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Long IslandColumnistsJoye Brown

To borrow or not to borrow — that is the question

On Monday, Nassau lawmakers face tough choices for paying a $45 million court judgment.

Jack Schnirman, seen here during his swearing-in ceremony

Jack Schnirman, seen here during his swearing-in ceremony as Nassau County comptroller on Jan. 9, 2018, released a "fact sheet" on county finances on Jan. 25, which showed that the county had a $46.8 million rainy day fund as of the end of 2016, meaning that if it was used to settle all of a $45 million court judgment, there would only be $1.8 million left in the fund Photo Credit: Howard Schnapp

On Monday, Nassau lawmakers are slated to make a choice:

Borrow to pay an estimated $45 million to settle a court judgment won by two men exonerated in the 1984 rape and murder of a Lynbrook teenager.

Or pay the costs out of a county reserve fund.

The choice has become a political contest, with Republican lawmakers, who backed borrowing for the payout during Republican County Executive Edward Mangano’s tenure, pushing to tap the reserve fund.

Democrats, who supported the payout option during Mangano’s term, back borrowing — just a month into the administration of Democratic County Executive Laura Curran.

What a difference an election makes.

What’s lost in the battling, however, is that there are more than two choices.

Nassau could borrow a portion of the judgment and use reserve funds for the rest. Or it could play chess with the budget, moving things around to free up money that also could go toward the settlement.

Budgets tend to be like brains; they look solid but actually have the consistency of pea soup. That is to say that a hard position on borrowing is no more necessary than a hard position on raiding the county’s reserve fund.

Last week, Jack Schnirman, the new county comptroller, took the unusual steps of releasing a “fact sheet” on county finances, and briefing Curran’s office and legislative staff, Republican and Democrat alike.

The sheet doesn’t back one option or the other. Still, it uses simple arithmetic to arrive at a point:

A $46.8 million rainy day fund, as of the end of 2016.

Minus a $45 million legal payout.

Leaves only a $1.8 million rainy day fund — and angst over whether Nassau’s 2018 budget can withstand a rainy day payout.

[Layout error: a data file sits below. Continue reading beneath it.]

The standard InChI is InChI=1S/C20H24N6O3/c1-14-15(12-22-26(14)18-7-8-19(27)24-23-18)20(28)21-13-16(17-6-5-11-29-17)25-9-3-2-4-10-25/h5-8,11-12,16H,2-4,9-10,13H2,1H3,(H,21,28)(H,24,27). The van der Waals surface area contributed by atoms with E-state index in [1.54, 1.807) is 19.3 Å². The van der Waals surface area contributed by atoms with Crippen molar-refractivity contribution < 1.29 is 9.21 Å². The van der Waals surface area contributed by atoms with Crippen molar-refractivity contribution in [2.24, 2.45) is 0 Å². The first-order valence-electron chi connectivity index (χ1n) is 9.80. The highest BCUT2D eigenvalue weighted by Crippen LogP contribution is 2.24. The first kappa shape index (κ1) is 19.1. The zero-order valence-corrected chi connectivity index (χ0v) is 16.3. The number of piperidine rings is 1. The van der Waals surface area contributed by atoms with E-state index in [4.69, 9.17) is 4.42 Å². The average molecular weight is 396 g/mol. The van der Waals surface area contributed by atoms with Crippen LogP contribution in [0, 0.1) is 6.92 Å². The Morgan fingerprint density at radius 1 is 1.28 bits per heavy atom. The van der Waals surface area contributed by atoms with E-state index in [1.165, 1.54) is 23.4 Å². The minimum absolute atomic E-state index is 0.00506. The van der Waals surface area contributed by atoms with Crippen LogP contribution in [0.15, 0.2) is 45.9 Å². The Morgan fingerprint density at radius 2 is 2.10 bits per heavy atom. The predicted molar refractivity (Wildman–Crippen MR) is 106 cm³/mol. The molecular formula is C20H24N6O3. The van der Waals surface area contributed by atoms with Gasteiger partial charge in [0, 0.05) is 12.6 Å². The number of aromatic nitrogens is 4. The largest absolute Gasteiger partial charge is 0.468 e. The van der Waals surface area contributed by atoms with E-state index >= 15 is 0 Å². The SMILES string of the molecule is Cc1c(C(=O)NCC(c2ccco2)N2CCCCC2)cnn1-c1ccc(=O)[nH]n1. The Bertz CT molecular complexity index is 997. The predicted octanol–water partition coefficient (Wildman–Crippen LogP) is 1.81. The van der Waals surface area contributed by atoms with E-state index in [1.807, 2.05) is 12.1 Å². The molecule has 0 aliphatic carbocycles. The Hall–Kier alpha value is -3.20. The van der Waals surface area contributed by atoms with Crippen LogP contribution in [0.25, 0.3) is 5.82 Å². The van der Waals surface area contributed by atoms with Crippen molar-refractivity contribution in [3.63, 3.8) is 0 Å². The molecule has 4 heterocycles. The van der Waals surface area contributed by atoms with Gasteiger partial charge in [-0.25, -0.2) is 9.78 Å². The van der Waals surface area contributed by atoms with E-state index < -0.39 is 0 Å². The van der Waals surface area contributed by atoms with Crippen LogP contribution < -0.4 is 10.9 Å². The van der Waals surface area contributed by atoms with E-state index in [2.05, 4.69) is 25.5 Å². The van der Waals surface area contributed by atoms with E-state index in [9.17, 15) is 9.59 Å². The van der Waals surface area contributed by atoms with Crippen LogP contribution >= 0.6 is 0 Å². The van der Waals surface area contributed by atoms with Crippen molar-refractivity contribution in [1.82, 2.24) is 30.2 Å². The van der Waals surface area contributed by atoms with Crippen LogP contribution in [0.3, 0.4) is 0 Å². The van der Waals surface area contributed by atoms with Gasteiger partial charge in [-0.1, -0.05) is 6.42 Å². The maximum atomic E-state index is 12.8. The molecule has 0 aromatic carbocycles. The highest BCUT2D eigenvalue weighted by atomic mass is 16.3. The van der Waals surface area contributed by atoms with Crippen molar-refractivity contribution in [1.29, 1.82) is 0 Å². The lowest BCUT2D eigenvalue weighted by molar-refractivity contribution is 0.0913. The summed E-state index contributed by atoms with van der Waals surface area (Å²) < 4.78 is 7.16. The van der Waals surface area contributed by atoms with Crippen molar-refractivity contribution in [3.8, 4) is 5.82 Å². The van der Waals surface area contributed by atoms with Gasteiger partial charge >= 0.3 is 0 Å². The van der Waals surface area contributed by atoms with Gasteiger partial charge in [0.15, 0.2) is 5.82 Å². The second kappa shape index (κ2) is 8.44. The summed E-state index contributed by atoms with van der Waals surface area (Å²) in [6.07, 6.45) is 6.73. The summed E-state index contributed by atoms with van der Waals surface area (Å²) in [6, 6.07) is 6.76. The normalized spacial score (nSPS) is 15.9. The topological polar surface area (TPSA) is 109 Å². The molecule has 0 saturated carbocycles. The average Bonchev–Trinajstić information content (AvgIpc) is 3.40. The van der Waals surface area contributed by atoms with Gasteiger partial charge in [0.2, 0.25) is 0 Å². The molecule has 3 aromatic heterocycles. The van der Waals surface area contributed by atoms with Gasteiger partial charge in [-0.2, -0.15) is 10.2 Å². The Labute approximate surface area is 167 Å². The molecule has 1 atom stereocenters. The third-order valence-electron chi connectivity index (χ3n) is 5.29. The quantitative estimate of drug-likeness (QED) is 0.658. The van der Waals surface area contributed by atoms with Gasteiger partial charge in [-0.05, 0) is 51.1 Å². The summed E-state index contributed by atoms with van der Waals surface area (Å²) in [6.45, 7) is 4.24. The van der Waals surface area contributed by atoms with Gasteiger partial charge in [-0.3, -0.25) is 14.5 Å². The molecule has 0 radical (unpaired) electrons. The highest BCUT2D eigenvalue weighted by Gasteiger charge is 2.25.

In addition — pun intended — Schnirman’s fact sheet puts to rest the notion that there could be $179 million in surplus playing-around money in the county’s operating budget.

Nassau in 2004 was ordered by a federal judge to pay $36 million in damages to John Restivo and Dennis Halstead — $1 million to each man for each of the 18 years they were imprisoned for the rape and murder of Theresa Fusco. They were freed in 2003 after the discovery of DNA evidence exonerated them.

The county appealed the award all the way to the U.S. Supreme Court, which earlier this month declined to consider the case.

The county has until Feb. 7 to satisfy the award — and to pay $5 million in attorney fees and $2.7 million in interest on the award and fees.

The county legislature is being asked to approve $45 million in borrowing — which also would cover the $874,000 cost of issuing a bond, plus $107,000 in attorney fee payments and interest.

The Nassau Interim Finance Authority, the state board that controls county finances, has discouraged the county’s use of borrowing to pay court judgments.

Back in 2014, however, the judgment made several lists of top verdicts in New York State.

On Monday, lawmakers are slated to receive an artificially narrow selection of choices to satisfy that debt — when what they really need is a plan to do that, without wrecking the county budget.

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